4. What "mods"? Where? I'd like to use more of the hardware capabilities of the graphics subsystem as it eases the processor/RAM/Swap load over emulated graphics.
Jim "JR"

Some see things as they are, and ask "Why?"
I dream things that never were, and ask "Why Not".

Robert F. Kennedy

“Impossible” is only found in the dictionary of a fool.
Old Chinese Proverb

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Re: Mint on low-end hardware?

Post by jharris1993 » Sun Dec 03, 2017 4:25 pm

Moem wrote: If it doesn't have to be Mint: Lubuntu or LinuxLite.
Truth be told, usability on the internet will be limited... webpages have gotten so much more demanding.
. . . . and that's one of the real limiting factors. It really doesn't make sense to provide a system that can't handle a common web request. One of my benchmarks is if the implementation can handle sites like http://www.etvnet.com (a Russian on-line TV/Movie site based in Canada that my wife likes), or YouTube. If it can handle stuff like this, it should be able to handle most everything else.

Thanks!
Jim "JR"

Some see things as they are, and ask "Why?"
I dream things that never were, and ask "Why Not".

Robert F. Kennedy

“Impossible” is only found in the dictionary of a fool.
Old Chinese Proverb

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Re: Mint on low-end hardware?

Post by Moem » Sun Dec 03, 2017 4:31 pm

jharris1993 wrote: It really doesn't make sense to provide a system that can't handle a common web request.
I agree. My personal benchmark is the Ikea homepage; if it can load that without going belly up, it can be useful.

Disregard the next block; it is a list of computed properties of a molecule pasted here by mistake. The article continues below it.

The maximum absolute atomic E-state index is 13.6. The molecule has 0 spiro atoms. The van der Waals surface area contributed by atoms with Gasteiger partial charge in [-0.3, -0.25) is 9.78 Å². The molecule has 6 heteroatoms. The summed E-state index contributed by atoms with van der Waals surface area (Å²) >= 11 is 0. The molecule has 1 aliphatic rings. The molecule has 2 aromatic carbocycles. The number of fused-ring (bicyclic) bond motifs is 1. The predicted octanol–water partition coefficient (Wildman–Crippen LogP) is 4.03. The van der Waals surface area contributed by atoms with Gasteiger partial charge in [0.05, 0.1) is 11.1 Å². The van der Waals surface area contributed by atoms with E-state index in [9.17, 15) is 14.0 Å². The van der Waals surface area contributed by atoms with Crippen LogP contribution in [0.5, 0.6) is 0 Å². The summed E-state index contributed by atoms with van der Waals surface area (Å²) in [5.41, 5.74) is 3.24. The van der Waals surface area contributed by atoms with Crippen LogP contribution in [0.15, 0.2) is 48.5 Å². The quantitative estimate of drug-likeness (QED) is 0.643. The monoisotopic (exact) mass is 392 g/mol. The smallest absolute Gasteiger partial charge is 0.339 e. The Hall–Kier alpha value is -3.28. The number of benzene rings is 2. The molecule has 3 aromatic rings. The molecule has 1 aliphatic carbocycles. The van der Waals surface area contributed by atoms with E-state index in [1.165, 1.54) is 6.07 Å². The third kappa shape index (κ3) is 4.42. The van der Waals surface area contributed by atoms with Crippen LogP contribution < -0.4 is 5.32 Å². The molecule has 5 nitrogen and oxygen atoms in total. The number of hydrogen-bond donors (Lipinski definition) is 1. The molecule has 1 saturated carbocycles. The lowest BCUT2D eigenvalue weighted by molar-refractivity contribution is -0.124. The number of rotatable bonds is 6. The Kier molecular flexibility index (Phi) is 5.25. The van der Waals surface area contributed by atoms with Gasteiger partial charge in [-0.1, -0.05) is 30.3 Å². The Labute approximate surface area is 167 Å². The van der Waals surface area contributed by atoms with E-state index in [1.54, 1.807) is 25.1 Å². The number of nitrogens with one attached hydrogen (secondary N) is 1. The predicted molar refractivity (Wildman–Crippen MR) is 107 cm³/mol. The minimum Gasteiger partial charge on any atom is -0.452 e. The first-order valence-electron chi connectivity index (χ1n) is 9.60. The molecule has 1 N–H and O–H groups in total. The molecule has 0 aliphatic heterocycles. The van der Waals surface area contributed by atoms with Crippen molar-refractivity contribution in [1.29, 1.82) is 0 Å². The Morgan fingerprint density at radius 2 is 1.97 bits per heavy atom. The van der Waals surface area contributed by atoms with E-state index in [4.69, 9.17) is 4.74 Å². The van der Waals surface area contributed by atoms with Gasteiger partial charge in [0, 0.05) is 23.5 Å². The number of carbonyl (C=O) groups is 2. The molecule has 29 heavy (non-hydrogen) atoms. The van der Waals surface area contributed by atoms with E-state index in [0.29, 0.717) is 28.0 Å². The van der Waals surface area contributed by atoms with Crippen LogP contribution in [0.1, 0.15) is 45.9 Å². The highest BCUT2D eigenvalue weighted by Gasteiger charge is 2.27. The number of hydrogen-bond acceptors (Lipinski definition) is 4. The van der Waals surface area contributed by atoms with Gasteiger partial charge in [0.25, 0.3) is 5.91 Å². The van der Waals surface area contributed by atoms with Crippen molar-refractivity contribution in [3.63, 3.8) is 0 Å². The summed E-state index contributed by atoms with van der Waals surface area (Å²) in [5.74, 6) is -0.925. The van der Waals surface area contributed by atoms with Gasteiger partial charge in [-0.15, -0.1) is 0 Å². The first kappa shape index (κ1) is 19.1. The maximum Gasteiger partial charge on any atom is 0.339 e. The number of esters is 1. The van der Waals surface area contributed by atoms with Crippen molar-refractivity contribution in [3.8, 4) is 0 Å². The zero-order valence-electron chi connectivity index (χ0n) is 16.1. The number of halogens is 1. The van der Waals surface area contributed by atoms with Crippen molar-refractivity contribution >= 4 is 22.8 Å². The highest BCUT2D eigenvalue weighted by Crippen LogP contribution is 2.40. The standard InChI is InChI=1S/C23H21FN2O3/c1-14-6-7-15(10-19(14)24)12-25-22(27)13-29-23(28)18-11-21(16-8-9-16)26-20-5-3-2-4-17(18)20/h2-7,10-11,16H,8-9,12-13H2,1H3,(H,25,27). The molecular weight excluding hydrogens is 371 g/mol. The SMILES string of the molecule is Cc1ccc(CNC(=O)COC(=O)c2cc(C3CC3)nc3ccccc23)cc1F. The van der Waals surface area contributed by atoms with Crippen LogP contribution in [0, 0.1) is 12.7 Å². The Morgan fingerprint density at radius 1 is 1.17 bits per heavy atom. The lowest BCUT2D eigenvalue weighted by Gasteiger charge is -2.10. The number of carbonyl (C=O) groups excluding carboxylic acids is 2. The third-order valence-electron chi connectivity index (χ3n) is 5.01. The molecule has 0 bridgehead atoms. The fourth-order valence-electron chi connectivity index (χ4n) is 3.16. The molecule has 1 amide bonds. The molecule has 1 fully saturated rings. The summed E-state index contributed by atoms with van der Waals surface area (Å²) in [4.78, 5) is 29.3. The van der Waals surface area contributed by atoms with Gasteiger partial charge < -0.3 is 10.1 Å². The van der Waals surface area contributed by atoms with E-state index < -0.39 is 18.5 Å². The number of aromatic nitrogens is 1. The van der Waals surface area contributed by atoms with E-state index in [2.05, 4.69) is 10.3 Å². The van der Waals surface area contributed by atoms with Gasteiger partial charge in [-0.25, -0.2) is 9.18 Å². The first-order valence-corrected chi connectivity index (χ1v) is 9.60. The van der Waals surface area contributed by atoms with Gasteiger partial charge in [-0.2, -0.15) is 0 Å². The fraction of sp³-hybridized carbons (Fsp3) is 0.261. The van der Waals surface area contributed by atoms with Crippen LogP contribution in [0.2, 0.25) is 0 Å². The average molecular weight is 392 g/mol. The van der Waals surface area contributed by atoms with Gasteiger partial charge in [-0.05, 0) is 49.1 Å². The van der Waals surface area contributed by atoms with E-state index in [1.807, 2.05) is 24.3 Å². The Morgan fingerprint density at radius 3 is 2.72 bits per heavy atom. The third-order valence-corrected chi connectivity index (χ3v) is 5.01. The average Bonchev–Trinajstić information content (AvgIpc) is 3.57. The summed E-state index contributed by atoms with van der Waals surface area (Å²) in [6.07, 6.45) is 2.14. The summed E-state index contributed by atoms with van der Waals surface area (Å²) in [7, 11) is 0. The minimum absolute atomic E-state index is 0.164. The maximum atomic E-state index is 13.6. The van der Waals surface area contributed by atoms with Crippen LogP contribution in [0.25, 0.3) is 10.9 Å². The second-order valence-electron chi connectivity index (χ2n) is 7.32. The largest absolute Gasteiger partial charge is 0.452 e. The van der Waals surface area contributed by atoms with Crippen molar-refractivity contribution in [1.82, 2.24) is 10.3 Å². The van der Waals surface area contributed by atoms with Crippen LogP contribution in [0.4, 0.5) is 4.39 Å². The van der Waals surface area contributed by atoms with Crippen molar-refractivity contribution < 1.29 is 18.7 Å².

I have one such system that I tried many combinations of OS and browser on... and it turns out that the only way this 'pavement tile' is going to pass the Ikea test, with an OS that's doable for a non-guru, is MX 16 with Firefox. But then, the machine can handle no more than 0.75 GB of RAM... 8)
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Re: Mint on low-end hardware?

Post by DAMIEN1307 » Sun Dec 03, 2017 4:34 pm

i agree with jimallyn as to his mention of peppermint linux...its basically an xfce type of distro and if you can run LM, you can easily run peppermint...i have had to use this on other peoples low end computers with a gig or less of ram and it does run smoothly though perhaps a bit slower than what we are used to on mid to higher range systems, but has acceptable performance...the chromium browser that comes with it tends to run quicker than say firefox etc so i would just use it...DAMIEN
ORDO AB CHAO

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Re: Mint on low-end hardware?

Post by jharris1993 » Sun Dec 03, 2017 4:36 pm

Moem wrote:
jharris1993 wrote: It really doesn't make sense to provide a system that can't handle a common web request.
I agree. My personal benchmark is the Ikea homepage; if it can load that without going belly up, it can be useful.